The story of The Wall is told simply with the music of Pink Floyd, images and natural effects. There is no conventional dialogue to pogress the narrative. Our story is about Pink, a Rock and Roll performer, who sits locked in a hotel room, somewhere in Los Angeles. Too many shows, too much dope, too much applause: a burned out case. On the TV, an all too familiar war film flickers on the screen. We shuffle time and place, reality and nightmare as we venture into Pink's painful memories, each one a 'brick' in the wall he has gradually built around his feelings." "Slowly he withdraws from the real world and slips further into his nightmare as he imagines himself as unfeeling demagogue, for whom all that is left is a demonstartion of power over his unthinking audience, the culmination of the odious excess of his own world and the world around him. His internal self-trial follows, as the witnesses of his past life, the very people who have contributed to the building of the wall, come forward and testify against him.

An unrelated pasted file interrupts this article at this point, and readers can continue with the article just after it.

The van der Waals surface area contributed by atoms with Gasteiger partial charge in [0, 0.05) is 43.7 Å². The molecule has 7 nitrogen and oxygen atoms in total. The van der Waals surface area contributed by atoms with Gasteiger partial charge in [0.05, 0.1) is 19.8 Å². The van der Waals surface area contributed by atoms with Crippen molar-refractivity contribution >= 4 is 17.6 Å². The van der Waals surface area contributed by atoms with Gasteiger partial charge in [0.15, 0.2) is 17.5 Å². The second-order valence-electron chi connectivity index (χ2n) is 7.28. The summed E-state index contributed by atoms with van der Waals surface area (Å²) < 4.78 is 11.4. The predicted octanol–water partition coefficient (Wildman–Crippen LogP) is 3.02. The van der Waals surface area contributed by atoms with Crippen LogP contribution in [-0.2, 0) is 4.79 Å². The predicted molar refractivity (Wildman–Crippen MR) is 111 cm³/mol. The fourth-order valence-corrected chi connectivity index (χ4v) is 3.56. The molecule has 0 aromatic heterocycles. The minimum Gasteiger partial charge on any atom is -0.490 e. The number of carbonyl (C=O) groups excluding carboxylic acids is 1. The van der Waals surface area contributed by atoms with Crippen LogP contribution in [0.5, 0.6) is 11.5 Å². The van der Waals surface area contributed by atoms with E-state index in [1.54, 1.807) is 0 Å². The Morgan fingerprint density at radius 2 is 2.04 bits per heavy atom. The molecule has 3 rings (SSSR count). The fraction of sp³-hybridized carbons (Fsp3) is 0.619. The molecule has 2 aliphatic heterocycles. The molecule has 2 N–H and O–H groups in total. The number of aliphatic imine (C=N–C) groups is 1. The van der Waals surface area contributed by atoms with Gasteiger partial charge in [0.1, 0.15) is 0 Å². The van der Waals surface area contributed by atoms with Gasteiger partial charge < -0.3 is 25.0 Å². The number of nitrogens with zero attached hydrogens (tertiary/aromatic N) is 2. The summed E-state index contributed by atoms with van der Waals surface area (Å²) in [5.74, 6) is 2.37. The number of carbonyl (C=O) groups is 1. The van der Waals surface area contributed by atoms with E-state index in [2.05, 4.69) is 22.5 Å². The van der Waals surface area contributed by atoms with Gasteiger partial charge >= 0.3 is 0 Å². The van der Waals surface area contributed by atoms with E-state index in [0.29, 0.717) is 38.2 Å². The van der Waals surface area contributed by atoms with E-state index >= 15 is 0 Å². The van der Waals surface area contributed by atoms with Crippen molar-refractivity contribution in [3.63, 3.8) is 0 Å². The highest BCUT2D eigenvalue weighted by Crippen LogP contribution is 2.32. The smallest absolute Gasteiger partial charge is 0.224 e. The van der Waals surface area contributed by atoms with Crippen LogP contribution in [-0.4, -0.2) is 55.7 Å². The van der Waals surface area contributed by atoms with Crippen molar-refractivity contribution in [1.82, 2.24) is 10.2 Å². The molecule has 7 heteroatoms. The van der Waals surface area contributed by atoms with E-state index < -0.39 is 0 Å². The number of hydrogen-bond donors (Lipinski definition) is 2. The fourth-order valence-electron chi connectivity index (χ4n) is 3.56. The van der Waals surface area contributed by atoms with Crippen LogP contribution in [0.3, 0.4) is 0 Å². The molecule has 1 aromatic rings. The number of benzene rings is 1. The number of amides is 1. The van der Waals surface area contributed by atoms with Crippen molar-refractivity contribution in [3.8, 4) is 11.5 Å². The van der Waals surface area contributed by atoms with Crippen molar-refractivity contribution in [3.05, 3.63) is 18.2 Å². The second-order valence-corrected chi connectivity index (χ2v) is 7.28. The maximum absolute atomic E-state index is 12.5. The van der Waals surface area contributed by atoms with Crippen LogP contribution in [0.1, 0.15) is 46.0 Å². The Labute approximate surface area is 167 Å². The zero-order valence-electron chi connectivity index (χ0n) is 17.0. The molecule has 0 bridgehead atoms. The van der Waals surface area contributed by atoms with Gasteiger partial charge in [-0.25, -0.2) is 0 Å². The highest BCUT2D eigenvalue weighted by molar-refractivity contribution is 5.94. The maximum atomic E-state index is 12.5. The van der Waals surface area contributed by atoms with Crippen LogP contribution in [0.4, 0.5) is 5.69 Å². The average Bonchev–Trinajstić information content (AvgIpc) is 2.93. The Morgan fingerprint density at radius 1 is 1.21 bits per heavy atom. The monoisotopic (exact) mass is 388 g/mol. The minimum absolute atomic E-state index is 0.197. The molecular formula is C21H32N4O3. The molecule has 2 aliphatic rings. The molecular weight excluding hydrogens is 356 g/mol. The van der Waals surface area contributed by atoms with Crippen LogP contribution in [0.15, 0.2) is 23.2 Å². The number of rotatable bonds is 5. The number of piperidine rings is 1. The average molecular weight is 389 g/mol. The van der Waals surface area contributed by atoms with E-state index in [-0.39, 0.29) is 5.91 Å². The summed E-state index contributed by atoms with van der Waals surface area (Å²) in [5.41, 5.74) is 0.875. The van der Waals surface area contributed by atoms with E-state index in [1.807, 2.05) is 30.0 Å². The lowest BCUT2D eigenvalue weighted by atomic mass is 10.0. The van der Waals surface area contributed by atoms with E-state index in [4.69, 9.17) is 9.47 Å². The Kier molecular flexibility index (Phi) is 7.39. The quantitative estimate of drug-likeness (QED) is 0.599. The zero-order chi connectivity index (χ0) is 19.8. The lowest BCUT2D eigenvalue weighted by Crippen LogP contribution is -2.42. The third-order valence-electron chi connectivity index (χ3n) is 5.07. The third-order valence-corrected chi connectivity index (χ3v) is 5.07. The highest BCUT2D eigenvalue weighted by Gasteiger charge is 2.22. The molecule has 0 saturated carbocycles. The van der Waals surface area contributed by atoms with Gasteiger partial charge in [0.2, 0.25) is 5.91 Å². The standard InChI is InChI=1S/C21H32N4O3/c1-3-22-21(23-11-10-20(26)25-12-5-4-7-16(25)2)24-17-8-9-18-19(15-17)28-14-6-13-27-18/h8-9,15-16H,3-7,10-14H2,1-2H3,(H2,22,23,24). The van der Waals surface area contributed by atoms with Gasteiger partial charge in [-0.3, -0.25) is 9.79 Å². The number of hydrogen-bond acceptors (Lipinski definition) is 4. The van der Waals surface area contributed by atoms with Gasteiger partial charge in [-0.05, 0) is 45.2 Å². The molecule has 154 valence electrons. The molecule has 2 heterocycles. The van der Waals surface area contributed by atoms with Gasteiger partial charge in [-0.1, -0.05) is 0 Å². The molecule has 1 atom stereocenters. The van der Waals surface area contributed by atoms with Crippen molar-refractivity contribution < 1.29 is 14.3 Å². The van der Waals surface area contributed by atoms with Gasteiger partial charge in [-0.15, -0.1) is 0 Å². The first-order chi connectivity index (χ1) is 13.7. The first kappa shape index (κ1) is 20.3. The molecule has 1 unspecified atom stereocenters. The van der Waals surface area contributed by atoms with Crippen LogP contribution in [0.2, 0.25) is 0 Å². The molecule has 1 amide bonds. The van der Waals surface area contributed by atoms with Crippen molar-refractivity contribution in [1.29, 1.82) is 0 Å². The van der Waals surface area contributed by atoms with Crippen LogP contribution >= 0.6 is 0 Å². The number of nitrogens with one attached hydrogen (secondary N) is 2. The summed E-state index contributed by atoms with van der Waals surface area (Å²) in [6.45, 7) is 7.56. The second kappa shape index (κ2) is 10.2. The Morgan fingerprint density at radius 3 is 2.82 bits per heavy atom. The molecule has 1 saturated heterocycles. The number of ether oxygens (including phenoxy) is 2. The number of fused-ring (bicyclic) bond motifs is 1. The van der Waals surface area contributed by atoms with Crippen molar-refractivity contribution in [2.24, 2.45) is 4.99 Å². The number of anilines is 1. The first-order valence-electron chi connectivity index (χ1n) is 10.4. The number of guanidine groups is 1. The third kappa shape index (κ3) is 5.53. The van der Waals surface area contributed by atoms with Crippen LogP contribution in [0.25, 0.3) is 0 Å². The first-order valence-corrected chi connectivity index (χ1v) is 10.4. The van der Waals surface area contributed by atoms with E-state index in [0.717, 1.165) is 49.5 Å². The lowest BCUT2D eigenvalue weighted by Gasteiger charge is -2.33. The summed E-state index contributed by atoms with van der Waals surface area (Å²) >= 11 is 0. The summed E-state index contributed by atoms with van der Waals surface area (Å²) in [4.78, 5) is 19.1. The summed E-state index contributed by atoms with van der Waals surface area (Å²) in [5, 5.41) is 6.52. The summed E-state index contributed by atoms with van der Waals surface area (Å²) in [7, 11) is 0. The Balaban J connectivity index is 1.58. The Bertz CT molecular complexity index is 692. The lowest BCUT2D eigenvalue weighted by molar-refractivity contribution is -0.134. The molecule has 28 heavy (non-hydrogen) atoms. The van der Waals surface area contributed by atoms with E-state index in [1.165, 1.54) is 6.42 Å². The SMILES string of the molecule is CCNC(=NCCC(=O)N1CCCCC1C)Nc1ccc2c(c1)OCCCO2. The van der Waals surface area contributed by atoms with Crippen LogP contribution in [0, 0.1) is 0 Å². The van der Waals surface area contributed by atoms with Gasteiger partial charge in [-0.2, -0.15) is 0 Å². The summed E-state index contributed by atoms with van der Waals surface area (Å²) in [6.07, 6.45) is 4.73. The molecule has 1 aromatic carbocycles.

You really have to be in the mood for this to work. It is an abstract film with virtually no plot except that it follows the album. There are horrific moments of a young boy wandering through the trenches piled high with corpses, beautiful animations of surreal intricacy, but there are also scenes of Bob Geldof singing and completely ruining Pink Floyd's tunes. You would not have remembered his voice being so awful until you hear this. Punk is the only genre he could have survived in. Music he cannot do nor can he act. Why did they cast him? Breaking up a room is not difficult to act except for Bob. If you could edit out BG and just have the animations it would be hypnotic.